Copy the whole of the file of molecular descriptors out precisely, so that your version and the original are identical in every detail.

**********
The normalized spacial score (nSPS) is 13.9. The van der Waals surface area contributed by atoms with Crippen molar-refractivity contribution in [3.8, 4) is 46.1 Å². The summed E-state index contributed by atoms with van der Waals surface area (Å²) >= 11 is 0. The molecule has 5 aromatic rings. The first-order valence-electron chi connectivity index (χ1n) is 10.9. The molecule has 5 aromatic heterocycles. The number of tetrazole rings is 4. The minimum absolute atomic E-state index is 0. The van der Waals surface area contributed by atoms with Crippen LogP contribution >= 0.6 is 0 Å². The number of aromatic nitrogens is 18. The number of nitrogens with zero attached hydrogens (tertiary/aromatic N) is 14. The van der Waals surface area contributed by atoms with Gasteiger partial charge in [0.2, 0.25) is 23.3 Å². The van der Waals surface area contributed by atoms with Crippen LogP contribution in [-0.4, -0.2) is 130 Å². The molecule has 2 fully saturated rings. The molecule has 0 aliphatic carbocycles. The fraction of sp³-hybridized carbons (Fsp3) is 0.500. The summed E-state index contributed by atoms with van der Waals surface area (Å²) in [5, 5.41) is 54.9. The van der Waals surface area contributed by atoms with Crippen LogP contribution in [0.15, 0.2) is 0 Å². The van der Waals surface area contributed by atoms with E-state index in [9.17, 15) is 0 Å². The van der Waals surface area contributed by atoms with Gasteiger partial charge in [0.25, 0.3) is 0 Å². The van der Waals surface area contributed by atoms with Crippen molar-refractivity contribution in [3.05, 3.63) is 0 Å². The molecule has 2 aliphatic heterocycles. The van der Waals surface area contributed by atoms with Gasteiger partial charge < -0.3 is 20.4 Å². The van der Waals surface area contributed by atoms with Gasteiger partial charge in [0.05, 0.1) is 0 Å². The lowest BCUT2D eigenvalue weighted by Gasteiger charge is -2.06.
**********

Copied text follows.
The normalized spacial score (nSPS) is 13.9. The van der Waals surface area contributed by atoms with Crippen molar-refractivity contribution in [3.8, 4) is 46.1 Å². The summed E-state index contributed by atoms with van der Waals surface area (Å²) >= 11 is 0. The molecule has 5 aromatic rings. The first-order valence-electron chi connectivity index (χ1n) is 10.9. The molecule has 5 aromatic heterocycles. The number of tetrazole rings is 4. The minimum absolute atomic E-state index is 0. The van der Waals surface area contributed by atoms with Crippen LogP contribution >= 0.6 is 0 Å². The number of aromatic nitrogens is 18. The number of nitrogens with zero attached hydrogens (tertiary/aromatic N) is 14. The van der Waals surface area contributed by atoms with Gasteiger partial charge in [0.2, 0.25) is 23.3 Å². The van der Waals surface area contributed by atoms with Crippen LogP contribution in [-0.4, -0.2) is 130 Å². The molecule has 2 fully saturated rings. The molecule has 0 aliphatic carbocycles. The fraction of sp³-hybridized carbons (Fsp3) is 0.500. The summed E-state index contributed by atoms with van der Waals surface area (Å²) in [5, 5.41) is 54.9. The van der Waals surface area contributed by atoms with Crippen LogP contribution in [0.15, 0.2) is 0 Å². The van der Waals surface area contributed by atoms with E-state index in [9.17, 15) is 0 Å². The van der Waals surface area contributed by atoms with Gasteiger partial charge in [0.25, 0.3) is 0 Å². The van der Waals surface area contributed by atoms with Crippen molar-refractivity contribution in [3.05, 3.63) is 0 Å². The molecule has 2 aliphatic heterocycles. The van der Waals surface area contributed by atoms with Gasteiger partial charge < -0.3 is 20.4 Å². The van der Waals surface area contributed by atoms with Gasteiger partial charge in [0.05, 0.1) is 0 Å². The lowest BCUT2D eigenvalue weighted by Gasteiger charge is -2.06.